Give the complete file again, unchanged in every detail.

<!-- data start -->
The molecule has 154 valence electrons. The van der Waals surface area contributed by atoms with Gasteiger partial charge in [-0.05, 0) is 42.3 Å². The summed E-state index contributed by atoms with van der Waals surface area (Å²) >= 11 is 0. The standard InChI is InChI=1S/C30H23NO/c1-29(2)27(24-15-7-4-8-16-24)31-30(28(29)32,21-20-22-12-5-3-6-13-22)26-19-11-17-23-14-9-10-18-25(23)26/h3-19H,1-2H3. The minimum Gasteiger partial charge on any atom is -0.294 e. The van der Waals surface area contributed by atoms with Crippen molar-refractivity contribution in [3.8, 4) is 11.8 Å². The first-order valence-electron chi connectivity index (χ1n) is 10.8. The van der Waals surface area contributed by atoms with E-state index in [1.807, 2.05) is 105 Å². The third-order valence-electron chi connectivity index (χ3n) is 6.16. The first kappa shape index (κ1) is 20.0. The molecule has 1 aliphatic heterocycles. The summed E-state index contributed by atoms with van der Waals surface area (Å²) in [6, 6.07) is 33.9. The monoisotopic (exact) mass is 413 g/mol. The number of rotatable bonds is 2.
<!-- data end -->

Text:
The molecule has 154 valence electrons. The van der Waals surface area contributed by atoms with Gasteiger partial charge in [-0.05, 0) is 42.3 Å². The summed E-state index contributed by atoms with van der Waals surface area (Å²) >= 11 is 0. The standard InChI is InChI=1S/C30H23NO/c1-29(2)27(24-15-7-4-8-16-24)31-30(28(29)32,21-20-22-12-5-3-6-13-22)26-19-11-17-23-14-9-10-18-25(23)26/h3-19H,1-2H3. The minimum Gasteiger partial charge on any atom is -0.294 e. The van der Waals surface area contributed by atoms with Crippen molar-refractivity contribution in [3.8, 4) is 11.8 Å². The first-order valence-electron chi connectivity index (χ1n) is 10.8. The van der Waals surface area contributed by atoms with E-state index in [1.807, 2.05) is 105 Å². The third-order valence-electron chi connectivity index (χ3n) is 6.16. The first kappa shape index (κ1) is 20.0. The molecule has 1 aliphatic heterocycles. The summed E-state index contributed by atoms with van der Waals surface area (Å²) in [6, 6.07) is 33.9. The monoisotopic (exact) mass is 413 g/mol. The number of rotatable bonds is 2.